The surgeons at MUSC Health were some of the first in the country to perform endoscopic skull base surgery. These cases represent close collaborations between our neurosurgeons and our rhinologists (sinus surgeons). Endoscopic approaches have demonstrated quicker recover with fewer complications than traditional “open” approaches through incisions while still achieving similar success rates for treatment of tumors. These cases are typically started by the rhinologist who opens the sinus cavities widely. The portion of tumor at the skull base is then removed by having our neurosurgeon work through one nostril, while the rhinologist works through the other. This “two surgeon” approach provides the advantage of having two brains and four hands working on each case. Our team has written over 40 articles describing surgical techniques and results using endoscopic, minimally invasive approaches to skull base problems. These cases can be broken up into a variety of types.
When there is a defect in the bone of the skull base and dura, then cerebrospinal fluid (CSF) can leak into the nose. If the lining of the brain or a small portion of the brain herniates into nose, this is called an encephalocele. These conditions increase the risk of meningitis or other infections of the brain. These leaks can occur spontaneously, after trauma or prior surgery or in rare cases can be congenital. Endoscopic repair is successful in reducing this risk of meningitis and most leaks can be repaired without any incisions. Our group has published over 25 articles on techniques for treating CSF leaks and is one of the leading centers in the US for these conditions.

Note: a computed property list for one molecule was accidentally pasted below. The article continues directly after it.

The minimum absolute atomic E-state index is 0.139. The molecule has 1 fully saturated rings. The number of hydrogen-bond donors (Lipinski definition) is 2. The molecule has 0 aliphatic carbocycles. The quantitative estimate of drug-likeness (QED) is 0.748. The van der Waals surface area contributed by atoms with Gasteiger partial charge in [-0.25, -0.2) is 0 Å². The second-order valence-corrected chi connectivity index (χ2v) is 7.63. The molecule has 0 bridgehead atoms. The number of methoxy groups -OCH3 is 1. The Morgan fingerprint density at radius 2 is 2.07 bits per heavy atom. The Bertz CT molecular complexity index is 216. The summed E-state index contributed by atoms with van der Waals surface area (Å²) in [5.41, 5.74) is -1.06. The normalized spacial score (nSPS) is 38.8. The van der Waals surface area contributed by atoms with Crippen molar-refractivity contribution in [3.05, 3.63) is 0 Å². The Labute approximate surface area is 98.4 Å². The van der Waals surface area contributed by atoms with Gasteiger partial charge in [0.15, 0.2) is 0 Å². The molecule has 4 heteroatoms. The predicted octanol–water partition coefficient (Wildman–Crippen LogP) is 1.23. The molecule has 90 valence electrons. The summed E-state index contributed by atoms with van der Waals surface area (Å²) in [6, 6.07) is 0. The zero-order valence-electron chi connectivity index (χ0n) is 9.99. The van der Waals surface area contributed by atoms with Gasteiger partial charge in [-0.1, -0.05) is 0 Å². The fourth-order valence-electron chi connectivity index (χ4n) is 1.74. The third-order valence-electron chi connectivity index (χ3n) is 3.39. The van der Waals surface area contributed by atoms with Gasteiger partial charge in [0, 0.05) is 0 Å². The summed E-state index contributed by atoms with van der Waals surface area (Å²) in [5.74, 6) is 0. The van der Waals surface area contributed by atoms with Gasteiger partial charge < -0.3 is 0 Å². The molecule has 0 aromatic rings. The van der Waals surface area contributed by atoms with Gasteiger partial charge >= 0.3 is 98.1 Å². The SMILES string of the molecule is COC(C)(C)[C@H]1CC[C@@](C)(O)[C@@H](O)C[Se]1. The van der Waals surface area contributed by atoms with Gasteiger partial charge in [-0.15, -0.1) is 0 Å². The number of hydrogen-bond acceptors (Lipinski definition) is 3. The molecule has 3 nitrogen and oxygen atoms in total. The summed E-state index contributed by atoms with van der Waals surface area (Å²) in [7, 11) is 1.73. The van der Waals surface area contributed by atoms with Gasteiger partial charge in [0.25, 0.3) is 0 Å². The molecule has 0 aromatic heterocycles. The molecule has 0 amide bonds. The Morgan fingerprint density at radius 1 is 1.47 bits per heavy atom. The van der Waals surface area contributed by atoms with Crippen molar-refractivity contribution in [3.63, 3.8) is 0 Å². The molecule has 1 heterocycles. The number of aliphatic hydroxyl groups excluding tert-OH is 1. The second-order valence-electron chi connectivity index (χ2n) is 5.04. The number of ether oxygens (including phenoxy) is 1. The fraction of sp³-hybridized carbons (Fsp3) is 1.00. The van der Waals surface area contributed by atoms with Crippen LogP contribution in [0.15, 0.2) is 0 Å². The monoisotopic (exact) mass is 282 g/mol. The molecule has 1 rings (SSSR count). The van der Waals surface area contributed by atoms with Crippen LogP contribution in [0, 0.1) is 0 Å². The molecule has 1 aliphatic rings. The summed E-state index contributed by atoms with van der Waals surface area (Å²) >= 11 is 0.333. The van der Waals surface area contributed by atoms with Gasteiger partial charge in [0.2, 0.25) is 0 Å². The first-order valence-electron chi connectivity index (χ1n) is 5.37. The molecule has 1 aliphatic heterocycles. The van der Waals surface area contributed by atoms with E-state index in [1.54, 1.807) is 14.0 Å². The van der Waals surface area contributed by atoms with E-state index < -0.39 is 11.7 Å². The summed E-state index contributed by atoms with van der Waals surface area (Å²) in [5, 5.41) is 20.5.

The most common soft tissue tumor in the sinuses is inverted papilloma. Other benign tumors include juvenile nasopharyngeal angiofibroma (JNA), schwannoma, hemangioma, adenoma or squamous papilloma. Benign bony tumors are often osteomas or ossifying fibromas. These benign tumors can usually be removed endoscopically. Extensive tumors may require an incision along the brow, but this is uncommon.
Malignant sinus tumors are fortunately quite rare. There are a wide spectrum including esthesioneuroblastoma (olfactory neuroblastoma), squamous cell carcinoma, adenocarcinoma, adenoid cystic carcinoma, melanoma, nasopharyngeal carcinoma and neuroendocrine tumors. Treatment for these tumors usually begins with aggressive surgical resection. This can often be done endoscopically. Postoperative treatment may involve radiation therapy or chemotherapy, depending upon the extent of the tumor.
Most pituitary tumors are benign and are removed when they become large enough to impair vision, cause headaches or affect nearby structures. The endoscopic approach provides superior visualization and outcomes are equivalent or better than older approaches using microscopic techniques. Other tumors secrete hormones and may need to be removed if medical treatments fail. We work closely with our endocrinologists in the medical management of these pituitary tumors. Other lesions in the region of the pituitary gland include craniopharyngiomas and Rathke’s cysts and these can also be treated endoscopically.
Other skull base tumors that can be removed endoscopically include meningiomas, chordomas, chondrosarcomas and cholesterol granulomas. Open approaches to these challenging areas often require brain retraction or operating through otherwise normal structures. The endoscopic trans-nasal approach permits surgeons to reach these critical areas with minimal disruption of the brain and other vital structures.
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